Todd Heisler uses shadow and light to depict New York’s unworldly state right now.
He, like many others, has been photographing the more familiar scenes, such as the hospital ship and the refrigeration trucks-turned-into-morgues. For memory and continuity’s sake, though, his image of the AIDS Memorial is significant. (I was living near the Village when HIV turned the gay world, and then the medical establishment upside down.)
Its reflection—aligned with the crosswalks, and encasing the one masked man—presents its own geometry of the health emergency. Literally, it weaves the 80’s crisis with today’s. With New York’s renowned design world suffering through the coronavirus as much as the other walks of life, Todd’s photo emphasizes its endurance by amplifying its power.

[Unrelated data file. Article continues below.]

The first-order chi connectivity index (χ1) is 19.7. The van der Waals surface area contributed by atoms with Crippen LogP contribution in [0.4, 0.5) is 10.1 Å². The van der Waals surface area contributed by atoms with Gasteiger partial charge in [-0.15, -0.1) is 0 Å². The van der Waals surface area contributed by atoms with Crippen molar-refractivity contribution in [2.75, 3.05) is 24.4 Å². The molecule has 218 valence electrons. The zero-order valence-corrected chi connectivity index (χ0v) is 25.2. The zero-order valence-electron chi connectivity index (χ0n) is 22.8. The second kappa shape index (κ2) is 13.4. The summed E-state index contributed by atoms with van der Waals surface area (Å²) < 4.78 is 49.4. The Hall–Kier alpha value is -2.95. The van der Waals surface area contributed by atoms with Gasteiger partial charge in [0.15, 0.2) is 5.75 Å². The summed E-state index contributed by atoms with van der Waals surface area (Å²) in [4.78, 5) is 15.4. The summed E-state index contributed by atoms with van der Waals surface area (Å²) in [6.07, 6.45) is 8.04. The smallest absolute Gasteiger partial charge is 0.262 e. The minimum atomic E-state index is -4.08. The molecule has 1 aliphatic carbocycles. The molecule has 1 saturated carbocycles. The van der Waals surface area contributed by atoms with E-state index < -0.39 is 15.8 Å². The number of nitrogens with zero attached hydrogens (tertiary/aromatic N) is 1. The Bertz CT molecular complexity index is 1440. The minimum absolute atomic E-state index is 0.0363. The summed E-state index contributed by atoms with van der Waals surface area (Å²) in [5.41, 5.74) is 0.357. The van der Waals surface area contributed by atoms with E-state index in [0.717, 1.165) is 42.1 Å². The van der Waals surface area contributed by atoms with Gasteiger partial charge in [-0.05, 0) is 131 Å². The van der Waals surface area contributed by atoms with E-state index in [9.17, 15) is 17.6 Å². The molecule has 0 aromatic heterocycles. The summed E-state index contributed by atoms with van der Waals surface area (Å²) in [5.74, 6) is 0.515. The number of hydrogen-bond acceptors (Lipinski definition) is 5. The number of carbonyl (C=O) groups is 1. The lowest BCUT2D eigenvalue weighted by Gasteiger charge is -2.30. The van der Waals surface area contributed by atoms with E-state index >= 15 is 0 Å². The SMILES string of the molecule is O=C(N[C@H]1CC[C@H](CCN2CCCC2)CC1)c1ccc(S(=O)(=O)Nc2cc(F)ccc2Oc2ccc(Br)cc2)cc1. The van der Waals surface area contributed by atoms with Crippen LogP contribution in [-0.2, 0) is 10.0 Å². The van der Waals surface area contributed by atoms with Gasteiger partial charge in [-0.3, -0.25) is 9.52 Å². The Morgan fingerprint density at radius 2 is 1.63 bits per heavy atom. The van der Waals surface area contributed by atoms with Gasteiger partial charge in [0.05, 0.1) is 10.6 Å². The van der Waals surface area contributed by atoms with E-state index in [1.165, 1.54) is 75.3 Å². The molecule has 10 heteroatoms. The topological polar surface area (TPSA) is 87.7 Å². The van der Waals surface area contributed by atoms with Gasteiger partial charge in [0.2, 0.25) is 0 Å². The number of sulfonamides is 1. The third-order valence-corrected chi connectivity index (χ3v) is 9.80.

Todd’s New York Times photo essay here.
Photo: Todd Heisler/New York Times Caption: The sirens seem endless. Even for New York. They cut through the silent streets, reminding us that the crisis we are facing is no longer an abstract idea. No longer contained to TV screens or even the hospital a few blocks away. Reminders of our new reality now appear all over, and in unexpected places.